I’ve spent the last few days reflecting on events and what I have discovered is that I hate to use the word ‘journey’, it’s just too cliché.  What I have gone through is a list of experiences that have got me from A to B. This description of events is far better that calling it a journey.

I was looking through some of my recent blogs and I came across a comment that someone had sent about not being comfortable about going out. Together with this I also read an article about rebuilding a shattered life and not being able to go out.

Now, don’t get me wrong but I’m not claiming to be an expert on this matter but I can only reflect and share my own experiences.

Long lasting conversation

I recall a conversation I once heard as a kid whilst travelling on a bus. During this said conversation, some girls were talking about the importance of dressing nice (mainly when they went out) and this has stuck with me ever since.

Keith's Story - Male Victim of Domestic Abuse & Depression Psychology of Dressing Well

As a result, I once put this into practice the first time I went to buy a brand new car. I once walked into the show room purposely wearing jeans and a grey t-shirt. The result was that I was ignored. A week or so later I entered the same show room wearing a suit, shirt and tie. As a consequence, I had more people offering me assistance than I could shake a stick at.

So what does this prove?

 

Well, we have all heard the line ‘clothes maketh the man’. This is so true. We are judged by what we wear or the accents we use. They draw a stereotype which may often be wrong but it is first impressions that count. I must admit that although I am aware of this pitfall I still do it. I’m not going to make any apology for it as it is a form of unconscious defence.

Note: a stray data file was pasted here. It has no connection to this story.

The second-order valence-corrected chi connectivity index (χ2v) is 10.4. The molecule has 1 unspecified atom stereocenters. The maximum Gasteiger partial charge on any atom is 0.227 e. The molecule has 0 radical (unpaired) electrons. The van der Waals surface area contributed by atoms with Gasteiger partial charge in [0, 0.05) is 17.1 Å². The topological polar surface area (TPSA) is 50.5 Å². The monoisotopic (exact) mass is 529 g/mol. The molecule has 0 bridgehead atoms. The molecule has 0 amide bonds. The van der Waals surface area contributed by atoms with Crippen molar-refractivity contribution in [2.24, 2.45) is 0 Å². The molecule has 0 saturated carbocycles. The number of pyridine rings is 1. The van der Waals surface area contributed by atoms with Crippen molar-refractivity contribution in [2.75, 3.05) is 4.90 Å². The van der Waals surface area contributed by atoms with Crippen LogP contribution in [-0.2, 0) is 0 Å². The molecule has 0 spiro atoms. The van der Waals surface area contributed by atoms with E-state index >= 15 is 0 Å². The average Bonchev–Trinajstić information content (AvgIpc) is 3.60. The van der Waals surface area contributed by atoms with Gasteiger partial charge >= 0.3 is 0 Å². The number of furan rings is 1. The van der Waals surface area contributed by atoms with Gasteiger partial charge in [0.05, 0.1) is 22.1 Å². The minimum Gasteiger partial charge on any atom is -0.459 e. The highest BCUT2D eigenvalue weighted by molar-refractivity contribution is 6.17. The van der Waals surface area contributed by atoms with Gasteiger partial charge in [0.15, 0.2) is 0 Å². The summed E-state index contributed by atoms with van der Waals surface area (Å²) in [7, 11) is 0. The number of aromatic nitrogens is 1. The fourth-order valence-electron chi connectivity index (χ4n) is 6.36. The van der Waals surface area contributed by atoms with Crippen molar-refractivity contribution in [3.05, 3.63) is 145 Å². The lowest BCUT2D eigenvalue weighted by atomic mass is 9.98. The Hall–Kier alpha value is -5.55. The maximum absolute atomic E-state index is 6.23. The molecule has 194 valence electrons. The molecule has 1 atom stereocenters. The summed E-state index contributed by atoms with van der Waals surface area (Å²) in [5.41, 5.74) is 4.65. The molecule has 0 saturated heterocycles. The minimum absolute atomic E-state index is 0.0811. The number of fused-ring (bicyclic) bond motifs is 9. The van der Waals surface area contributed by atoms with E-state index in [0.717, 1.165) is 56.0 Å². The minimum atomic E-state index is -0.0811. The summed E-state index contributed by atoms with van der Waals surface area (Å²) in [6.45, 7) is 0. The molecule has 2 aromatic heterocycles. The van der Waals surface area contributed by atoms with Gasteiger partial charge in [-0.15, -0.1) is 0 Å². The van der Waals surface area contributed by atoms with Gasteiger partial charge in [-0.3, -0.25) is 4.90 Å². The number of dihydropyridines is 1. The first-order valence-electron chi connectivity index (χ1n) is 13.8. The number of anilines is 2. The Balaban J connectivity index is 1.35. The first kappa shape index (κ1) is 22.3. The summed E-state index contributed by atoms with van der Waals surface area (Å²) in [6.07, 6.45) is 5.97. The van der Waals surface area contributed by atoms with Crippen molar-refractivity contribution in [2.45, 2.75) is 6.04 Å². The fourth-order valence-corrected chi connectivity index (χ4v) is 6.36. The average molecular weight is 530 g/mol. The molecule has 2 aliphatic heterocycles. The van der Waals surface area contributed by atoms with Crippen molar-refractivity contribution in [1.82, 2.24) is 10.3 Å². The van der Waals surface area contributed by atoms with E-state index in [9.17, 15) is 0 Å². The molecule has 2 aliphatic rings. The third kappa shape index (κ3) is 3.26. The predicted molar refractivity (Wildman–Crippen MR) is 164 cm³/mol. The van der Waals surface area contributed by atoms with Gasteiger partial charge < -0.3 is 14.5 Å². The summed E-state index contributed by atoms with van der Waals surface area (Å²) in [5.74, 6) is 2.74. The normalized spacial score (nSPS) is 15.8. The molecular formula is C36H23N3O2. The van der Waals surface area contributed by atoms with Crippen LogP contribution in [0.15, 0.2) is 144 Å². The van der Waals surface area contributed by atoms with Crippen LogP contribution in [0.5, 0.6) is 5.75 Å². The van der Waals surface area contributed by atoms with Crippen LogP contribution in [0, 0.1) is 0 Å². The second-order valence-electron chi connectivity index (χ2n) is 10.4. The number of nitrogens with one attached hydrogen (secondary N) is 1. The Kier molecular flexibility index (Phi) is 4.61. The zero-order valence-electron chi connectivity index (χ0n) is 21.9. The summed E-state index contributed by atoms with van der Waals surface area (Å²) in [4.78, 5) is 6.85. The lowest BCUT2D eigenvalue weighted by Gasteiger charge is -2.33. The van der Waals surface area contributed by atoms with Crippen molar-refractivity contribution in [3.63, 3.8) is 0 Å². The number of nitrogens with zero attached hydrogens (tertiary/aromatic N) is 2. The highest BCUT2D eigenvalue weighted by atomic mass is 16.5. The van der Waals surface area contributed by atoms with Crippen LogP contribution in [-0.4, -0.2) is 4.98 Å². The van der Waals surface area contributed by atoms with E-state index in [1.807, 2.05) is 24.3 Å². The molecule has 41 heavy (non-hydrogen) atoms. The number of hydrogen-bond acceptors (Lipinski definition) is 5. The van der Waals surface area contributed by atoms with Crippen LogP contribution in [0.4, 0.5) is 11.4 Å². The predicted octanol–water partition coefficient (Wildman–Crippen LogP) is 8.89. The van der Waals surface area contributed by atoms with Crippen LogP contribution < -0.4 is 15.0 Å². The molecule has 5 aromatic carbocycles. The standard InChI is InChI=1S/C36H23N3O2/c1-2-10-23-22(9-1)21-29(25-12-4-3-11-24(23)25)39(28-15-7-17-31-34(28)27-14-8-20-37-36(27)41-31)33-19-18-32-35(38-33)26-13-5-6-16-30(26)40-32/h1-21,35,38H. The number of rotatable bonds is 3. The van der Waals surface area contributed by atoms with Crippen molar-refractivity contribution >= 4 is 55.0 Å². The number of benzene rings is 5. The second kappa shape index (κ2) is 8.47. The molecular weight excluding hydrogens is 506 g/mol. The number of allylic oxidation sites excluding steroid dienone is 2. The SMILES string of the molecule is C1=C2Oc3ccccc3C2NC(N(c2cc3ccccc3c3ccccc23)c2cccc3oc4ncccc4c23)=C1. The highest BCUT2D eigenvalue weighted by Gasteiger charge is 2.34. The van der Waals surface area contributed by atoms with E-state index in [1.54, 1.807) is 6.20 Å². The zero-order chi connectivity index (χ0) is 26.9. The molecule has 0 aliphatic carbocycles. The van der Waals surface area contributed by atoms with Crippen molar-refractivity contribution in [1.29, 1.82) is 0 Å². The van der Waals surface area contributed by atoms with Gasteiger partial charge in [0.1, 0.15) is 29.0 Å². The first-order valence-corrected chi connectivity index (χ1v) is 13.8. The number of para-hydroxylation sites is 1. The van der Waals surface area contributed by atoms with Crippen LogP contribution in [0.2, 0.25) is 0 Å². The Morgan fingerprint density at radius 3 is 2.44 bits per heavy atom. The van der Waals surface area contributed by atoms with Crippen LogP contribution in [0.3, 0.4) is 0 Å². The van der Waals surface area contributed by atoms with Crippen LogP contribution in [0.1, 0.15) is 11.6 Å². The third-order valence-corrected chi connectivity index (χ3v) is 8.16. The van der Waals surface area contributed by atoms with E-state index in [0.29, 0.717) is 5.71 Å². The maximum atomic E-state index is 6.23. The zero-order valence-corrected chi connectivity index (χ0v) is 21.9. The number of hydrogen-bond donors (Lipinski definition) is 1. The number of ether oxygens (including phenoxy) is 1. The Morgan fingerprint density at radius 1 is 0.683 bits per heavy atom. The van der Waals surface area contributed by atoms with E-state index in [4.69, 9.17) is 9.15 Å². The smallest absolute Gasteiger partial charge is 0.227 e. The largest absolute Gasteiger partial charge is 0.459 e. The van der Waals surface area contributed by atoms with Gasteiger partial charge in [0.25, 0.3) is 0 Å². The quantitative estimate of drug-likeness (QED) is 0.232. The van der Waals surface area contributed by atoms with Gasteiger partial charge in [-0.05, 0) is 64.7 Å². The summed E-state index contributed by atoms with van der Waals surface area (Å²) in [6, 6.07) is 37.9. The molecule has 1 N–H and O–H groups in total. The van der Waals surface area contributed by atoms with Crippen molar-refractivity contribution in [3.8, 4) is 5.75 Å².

So how does this fit in with not feeling well?

This was a direct question out to me once and I had to think long and heard about how I was going to answer this. Put simply, if you feel good you start to, well, feel better about yourself. Dressing nicely is the first step to building self-confidence because people do judge you. If you are treated with respect you tend to gain and give respect.

Keith's Story - Male Victim of Domestic Abuse & Depression Psychology of Dressing Well

To explain this better I have had many pyjama days whereby I have not bothered to get dressed. As a result, the lazy attitude led to lazy actions. I probably didn’t brush my teeth until 3pm that afternoon and undoubtedly, I probably ate rubbish that day resulting in me viewing that day as a lost day whereby nothing was achieved.

First impressions

Keith's Story - Male Victim of Domestic Abuse & Depression Psychology of Dressing Well